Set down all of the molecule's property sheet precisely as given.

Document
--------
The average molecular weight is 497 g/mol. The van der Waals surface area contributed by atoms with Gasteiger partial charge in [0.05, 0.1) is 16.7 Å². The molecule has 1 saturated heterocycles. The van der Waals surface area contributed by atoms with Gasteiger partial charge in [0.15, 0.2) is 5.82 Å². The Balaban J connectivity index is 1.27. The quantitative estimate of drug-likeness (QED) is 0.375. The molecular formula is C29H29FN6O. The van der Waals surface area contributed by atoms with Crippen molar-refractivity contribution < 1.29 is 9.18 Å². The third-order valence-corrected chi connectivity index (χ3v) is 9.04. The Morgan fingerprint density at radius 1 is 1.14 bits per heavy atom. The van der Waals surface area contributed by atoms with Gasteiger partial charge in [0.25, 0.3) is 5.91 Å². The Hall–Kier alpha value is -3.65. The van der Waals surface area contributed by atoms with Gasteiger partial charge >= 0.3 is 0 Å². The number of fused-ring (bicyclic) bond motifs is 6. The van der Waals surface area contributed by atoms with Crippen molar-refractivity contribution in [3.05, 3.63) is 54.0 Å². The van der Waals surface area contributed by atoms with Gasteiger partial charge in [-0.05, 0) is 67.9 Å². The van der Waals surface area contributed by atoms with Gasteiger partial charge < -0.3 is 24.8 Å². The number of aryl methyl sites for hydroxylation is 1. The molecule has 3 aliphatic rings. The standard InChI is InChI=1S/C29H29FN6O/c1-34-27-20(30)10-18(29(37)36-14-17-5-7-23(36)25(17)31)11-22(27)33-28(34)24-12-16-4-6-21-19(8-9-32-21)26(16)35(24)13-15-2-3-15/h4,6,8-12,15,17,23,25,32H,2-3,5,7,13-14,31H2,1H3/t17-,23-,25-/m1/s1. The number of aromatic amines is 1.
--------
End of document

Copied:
The average molecular weight is 497 g/mol. The van der Waals surface area contributed by atoms with Gasteiger partial charge in [0.05, 0.1) is 16.7 Å². The molecule has 1 saturated heterocycles. The van der Waals surface area contributed by atoms with Gasteiger partial charge in [0.15, 0.2) is 5.82 Å². The Balaban J connectivity index is 1.27. The quantitative estimate of drug-likeness (QED) is 0.375. The molecular formula is C29H29FN6O. The van der Waals surface area contributed by atoms with Crippen molar-refractivity contribution < 1.29 is 9.18 Å². The third-order valence-corrected chi connectivity index (χ3v) is 9.04. The Morgan fingerprint density at radius 1 is 1.14 bits per heavy atom. The van der Waals surface area contributed by atoms with Gasteiger partial charge in [0.25, 0.3) is 5.91 Å². The Hall–Kier alpha value is -3.65. The van der Waals surface area contributed by atoms with Gasteiger partial charge >= 0.3 is 0 Å². The number of fused-ring (bicyclic) bond motifs is 6. The van der Waals surface area contributed by atoms with Crippen molar-refractivity contribution in [3.05, 3.63) is 54.0 Å². The van der Waals surface area contributed by atoms with Gasteiger partial charge in [-0.05, 0) is 67.9 Å². The van der Waals surface area contributed by atoms with Gasteiger partial charge < -0.3 is 24.8 Å². The number of aryl methyl sites for hydroxylation is 1. The molecule has 3 aliphatic rings. The standard InChI is InChI=1S/C29H29FN6O/c1-34-27-20(30)10-18(29(37)36-14-17-5-7-23(36)25(17)31)11-22(27)33-28(34)24-12-16-4-6-21-19(8-9-32-21)26(16)35(24)13-15-2-3-15/h4,6,8-12,15,17,23,25,32H,2-3,5,7,13-14,31H2,1H3/t17-,23-,25-/m1/s1. The number of aromatic amines is 1.